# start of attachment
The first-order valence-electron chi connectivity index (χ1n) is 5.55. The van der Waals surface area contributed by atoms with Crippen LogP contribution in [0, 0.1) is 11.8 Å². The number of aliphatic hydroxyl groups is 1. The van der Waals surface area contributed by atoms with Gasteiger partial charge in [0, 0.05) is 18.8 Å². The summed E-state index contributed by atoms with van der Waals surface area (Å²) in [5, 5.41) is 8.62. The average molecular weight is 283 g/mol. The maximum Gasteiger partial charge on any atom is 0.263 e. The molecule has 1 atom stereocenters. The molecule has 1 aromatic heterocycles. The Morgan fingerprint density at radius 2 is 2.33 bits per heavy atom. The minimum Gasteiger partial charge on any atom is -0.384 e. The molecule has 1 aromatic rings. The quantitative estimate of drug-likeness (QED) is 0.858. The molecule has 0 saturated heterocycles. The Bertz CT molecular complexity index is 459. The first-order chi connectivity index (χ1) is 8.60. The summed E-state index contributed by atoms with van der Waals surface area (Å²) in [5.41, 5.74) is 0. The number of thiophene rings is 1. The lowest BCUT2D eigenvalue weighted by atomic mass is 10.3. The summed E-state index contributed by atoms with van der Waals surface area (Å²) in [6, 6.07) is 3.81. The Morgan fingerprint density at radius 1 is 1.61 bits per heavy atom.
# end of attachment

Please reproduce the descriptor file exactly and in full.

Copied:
The first-order valence-electron chi connectivity index (χ1n) is 5.55. The van der Waals surface area contributed by atoms with Crippen LogP contribution in [0, 0.1) is 11.8 Å². The number of aliphatic hydroxyl groups is 1. The van der Waals surface area contributed by atoms with Gasteiger partial charge in [0, 0.05) is 18.8 Å². The summed E-state index contributed by atoms with van der Waals surface area (Å²) in [5, 5.41) is 8.62. The average molecular weight is 283 g/mol. The maximum Gasteiger partial charge on any atom is 0.263 e. The molecule has 1 atom stereocenters. The molecule has 1 aromatic heterocycles. The Morgan fingerprint density at radius 2 is 2.33 bits per heavy atom. The minimum Gasteiger partial charge on any atom is -0.384 e. The molecule has 1 aromatic rings. The quantitative estimate of drug-likeness (QED) is 0.858. The molecule has 0 saturated heterocycles. The Bertz CT molecular complexity index is 459. The first-order chi connectivity index (χ1) is 8.60. The summed E-state index contributed by atoms with van der Waals surface area (Å²) in [5.41, 5.74) is 0. The number of thiophene rings is 1. The lowest BCUT2D eigenvalue weighted by atomic mass is 10.3. The summed E-state index contributed by atoms with van der Waals surface area (Å²) in [6, 6.07) is 3.81. The Morgan fingerprint density at radius 1 is 1.61 bits per heavy atom.